BUT: Highly recommend the Quantum Leap and Highlander novels which indicated to me that publishers attempting to upgrade the material. The four Godzilla novels are pleasant light reading. Just saying.
I’ve read any number of great Warhammer books now, both the science fiction and fantasy titles. As a matter of fact, there are several I’d number among the top modern sword-and-sorcery books.
And I have to stand up in defense of Alan Dean Foster, as well. When I was in junior high I must have read and re-read his adaptions of the Star Trek animated series stories a half dozen times. He seemed to know the characters better than any of the terrible Star Trek novel writers at the times, and he could make even the worst of the cartoon episodes more plausible as he adapted them.
I sometimes play a game with myself when some new franchisable media property comes out: I like it, but do I like it enough that I would ever consider writing a tie-in novel for it? There’s only ever been one that made me answer yes, and that’s Joss Whedon’s Firefly. Man, I’d write a tie-in just so I could see Whedon’s bible for that world. Not that he’s likely to ask me. But most of my early chops at writing dialogue I learned from Buffy the Vampire Slayer, and in my contemporary fantasy the traces are probably still visible under all the layers of things I’ve learned since. I owe the guy a creative debt.
Steven Brust did write a Firefly novel, although it’s arguably more fanfic than tie-in since he did it entirely on his own. It can be found at
When I was very young I remember we had one of those UFO tie-in novels — the slightly undersized hardcovers with the glossy printed covers. I liked it well enough although a) my critical tastes weren’t all that well-developed at the time (not saying they are now either) and b) I had no idea that UFO was a TV series; it was just a book with a cool flying saucer on the cover.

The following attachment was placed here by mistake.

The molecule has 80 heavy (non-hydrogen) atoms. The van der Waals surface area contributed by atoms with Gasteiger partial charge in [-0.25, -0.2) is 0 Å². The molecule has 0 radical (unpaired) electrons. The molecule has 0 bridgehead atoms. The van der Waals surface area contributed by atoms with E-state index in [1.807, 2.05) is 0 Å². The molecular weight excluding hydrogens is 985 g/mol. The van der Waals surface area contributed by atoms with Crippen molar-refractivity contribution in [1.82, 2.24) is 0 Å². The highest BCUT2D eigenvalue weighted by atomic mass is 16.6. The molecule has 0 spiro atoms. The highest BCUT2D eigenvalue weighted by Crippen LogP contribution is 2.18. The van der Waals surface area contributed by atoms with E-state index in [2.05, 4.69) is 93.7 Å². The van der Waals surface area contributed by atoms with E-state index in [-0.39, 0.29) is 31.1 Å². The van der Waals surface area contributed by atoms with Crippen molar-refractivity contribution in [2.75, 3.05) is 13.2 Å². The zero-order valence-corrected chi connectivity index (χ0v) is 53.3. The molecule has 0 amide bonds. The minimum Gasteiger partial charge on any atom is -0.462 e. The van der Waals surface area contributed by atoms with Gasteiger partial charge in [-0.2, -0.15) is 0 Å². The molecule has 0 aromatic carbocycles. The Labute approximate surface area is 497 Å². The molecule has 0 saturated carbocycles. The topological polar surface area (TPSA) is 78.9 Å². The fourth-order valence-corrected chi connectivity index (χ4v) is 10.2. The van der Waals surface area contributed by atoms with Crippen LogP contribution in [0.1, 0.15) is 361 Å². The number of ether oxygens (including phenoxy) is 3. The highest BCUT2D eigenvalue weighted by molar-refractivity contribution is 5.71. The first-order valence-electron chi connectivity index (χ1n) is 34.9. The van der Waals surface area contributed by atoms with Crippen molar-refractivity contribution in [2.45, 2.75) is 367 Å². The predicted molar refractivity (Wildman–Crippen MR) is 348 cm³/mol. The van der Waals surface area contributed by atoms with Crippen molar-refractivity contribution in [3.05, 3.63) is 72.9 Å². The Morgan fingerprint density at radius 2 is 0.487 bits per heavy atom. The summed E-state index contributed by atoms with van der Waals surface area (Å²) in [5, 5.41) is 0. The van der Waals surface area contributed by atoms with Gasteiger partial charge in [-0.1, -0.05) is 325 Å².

I’ve read all five of the Dragon Age novels and liked them well enough. I’ll probably be reading at least some of the Mass Effect novels sooner rather than later (I’ve heard good things about the Drew K. ones, but will be skipping the William Dietz), and will be _fascinated_ to read N.K. Jemisin’s forthcoming Mass Effect novel.
I think that if I would’ve been four or five years younger, I would’ve slurped up all of the Forgotten Realms and DragonLance novels with a straw; as it was, they always _sounded_ like exactly the sorts of books I want to read, but the ones I did read never quite lived up to the promise.
And my favorite of Alan Dean Foster’s Star Trek novelizations was BEM, of which about the first third was the actual episode, and the remainder was a wholly-original expansion.
And at the risk of repeating myself, I’ve read & enjoyed some Warhammer novels and would probably be happy to read more of them if they made it easier to get them onto my Kindle — they’re currently only available directly on the Black Library website, and the pricing is … not competitive.
To be fair Alan Dean Foster’s novelization of Star Wars and Splinter of the Mind’s Eye (not a tie-in) got me into reading when I was 12. I probably read Star Wars 7 times before the movie was released.
On the other hand, I tried reading Eisenhorn because everyone just raves about it. I got half way through the first book in the omnibus and gave up. I’ll come back to it someday, but I think having an understanding of the Warhammer universe through the game helps a lot. I had no idea what was going on most of the time.